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Labor History

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Below, you will find a general timeline of labor and worker's history. In the future, there will be more comprehensive timeline of LGBTQ, Latinx, Black, and Indigenous history.

General Timeline of Worker's History

15th Century

Atlantic Slave Trade

  • Transportation by slave traders of enslaved African people; other segments of trade including shipping sugar, tobacco, and cotton to Europe, and finished goods to Africa
  • Estimated 10 to 12 million enslaved Africans to the Americas


First African Slaves arrive in Point Comfort, Virginia

Jamestown Craftsmen Strike: Foreign skilled craftsmen sent to Jamestown by Virginia Company to create materials for shipbuilding

  • Many settlers not allowed to vote in first election (because they weren’t of English descent) -- refused to work until given the right to vote 
  • Virginia Company later gave full voting rights to workers


Virginia Hereditary Law: "children shall be free or bound according to the condition of the mother."

  • Slavery becomes institutionalized in the United States leading to generations of enslaved peoples


Bacon's Rebellion: In Jamestown poor farmers suffer economic damage due to falling tobacco prices---  many wanted to expand westward, Governor Berkeley refused inciting a revolt

  • Backlash from Bacon's Rebellion credited with beginning the move towards a system of slavery built off of race


Carolina Slave Code: Forbid slaves to leave their owner's property unless they were accompanied by a white person or had permission. Any runaway slave was given the death penatly.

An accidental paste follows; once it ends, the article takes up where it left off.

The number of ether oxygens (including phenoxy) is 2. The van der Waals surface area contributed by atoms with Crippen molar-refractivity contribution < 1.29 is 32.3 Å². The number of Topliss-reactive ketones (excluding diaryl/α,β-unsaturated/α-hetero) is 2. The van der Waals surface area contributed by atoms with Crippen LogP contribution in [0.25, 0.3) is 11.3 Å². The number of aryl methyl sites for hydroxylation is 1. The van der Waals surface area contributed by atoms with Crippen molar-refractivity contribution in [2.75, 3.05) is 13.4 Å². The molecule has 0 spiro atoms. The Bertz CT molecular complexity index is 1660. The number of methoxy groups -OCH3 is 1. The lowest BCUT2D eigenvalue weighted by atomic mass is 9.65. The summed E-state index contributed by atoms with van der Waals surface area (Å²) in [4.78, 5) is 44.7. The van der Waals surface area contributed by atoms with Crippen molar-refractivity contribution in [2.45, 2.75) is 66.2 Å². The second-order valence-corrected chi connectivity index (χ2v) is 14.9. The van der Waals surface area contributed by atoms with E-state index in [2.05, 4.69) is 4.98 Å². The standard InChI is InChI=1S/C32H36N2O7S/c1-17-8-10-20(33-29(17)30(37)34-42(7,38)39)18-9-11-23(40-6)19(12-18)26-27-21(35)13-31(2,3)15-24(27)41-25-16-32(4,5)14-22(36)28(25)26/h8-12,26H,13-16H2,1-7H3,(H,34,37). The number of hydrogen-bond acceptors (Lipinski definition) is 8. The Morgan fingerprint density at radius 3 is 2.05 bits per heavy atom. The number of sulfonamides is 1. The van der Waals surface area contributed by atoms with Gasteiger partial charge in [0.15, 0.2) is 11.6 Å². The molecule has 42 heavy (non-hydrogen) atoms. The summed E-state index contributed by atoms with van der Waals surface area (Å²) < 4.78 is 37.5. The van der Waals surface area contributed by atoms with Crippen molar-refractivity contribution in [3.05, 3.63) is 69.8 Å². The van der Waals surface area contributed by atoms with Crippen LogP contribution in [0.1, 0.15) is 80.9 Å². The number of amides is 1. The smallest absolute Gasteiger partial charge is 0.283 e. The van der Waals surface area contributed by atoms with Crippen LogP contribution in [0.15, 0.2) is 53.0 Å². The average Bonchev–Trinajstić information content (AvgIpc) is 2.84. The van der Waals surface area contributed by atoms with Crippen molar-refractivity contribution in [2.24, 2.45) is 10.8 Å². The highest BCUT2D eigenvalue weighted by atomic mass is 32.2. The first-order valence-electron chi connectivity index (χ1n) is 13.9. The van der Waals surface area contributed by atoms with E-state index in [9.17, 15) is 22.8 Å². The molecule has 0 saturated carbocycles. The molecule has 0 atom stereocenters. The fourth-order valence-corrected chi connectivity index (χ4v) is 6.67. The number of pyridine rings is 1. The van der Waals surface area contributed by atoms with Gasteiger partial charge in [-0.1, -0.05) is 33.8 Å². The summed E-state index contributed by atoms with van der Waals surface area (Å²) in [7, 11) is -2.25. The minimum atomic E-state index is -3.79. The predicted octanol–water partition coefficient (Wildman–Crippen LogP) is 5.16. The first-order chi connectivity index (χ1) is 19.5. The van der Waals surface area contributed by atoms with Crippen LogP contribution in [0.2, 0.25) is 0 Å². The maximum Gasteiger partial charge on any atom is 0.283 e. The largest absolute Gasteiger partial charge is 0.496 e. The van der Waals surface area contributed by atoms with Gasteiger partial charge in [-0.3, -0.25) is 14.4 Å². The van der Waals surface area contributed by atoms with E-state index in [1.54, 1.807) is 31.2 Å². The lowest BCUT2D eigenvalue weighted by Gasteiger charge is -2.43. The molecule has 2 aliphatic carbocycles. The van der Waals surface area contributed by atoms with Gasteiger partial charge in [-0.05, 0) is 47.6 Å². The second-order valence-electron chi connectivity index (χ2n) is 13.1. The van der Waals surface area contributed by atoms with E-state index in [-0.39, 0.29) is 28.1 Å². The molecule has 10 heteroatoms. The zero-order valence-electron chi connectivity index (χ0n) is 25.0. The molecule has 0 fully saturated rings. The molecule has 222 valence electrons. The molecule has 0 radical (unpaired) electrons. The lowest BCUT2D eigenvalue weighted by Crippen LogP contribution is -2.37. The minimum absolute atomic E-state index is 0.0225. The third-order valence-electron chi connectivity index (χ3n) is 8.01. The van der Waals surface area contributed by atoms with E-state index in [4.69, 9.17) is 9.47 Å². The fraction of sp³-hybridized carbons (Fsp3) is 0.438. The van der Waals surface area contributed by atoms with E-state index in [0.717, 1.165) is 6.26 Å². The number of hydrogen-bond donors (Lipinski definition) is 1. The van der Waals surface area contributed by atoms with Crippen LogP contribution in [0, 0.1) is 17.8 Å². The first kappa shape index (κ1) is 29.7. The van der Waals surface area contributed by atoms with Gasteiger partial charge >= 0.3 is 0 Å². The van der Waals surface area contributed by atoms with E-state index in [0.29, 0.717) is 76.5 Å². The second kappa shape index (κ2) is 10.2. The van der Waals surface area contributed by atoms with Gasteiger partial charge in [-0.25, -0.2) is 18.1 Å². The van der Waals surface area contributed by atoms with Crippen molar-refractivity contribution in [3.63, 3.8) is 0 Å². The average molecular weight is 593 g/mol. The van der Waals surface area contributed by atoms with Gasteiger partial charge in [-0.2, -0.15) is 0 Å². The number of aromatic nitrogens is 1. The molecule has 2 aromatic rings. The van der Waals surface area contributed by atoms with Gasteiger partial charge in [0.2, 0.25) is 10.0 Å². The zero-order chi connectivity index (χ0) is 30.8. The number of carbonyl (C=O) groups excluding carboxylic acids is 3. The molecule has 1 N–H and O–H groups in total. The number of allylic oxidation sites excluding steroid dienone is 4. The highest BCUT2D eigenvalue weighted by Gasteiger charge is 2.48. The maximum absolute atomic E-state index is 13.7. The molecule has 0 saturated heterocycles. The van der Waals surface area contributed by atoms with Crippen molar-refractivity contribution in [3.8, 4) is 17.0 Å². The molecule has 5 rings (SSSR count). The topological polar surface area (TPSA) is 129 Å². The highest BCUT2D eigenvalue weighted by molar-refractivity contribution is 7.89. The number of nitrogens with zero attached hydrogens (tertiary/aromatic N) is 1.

Stono Rebellion (South Carolina)

  • Group of around 20 South Carolina slaves marched to a firearms store where they killed the shopkeepers and armed themselves
  • On way to Florida, added to their numbers swelling to 100 slaves 
  • Group defeated by South Carolina militia 
  • Led to the Negro Act of 1740: This restricted slave activities (ability to assemble, grow their own food, learn to read). It became hareder for slave-owners to free their slaves


Daughters of Liberty formed to protest the Stamp Act and Townshend Acts which introduced indirect and direct taxation to the colonies.

  • This was the first society of working women


Green Mountain Boys: An organization of farmers that formed to resist New York State's attempt to control territory they had land titles to


Printers in Philadelphia walk out to protest a wage reducation

  • They eventually gained a $6 a week minimum wage


First textile mill established in Rhoda Island by Samuel Slater

  • All the workers were under the age of 12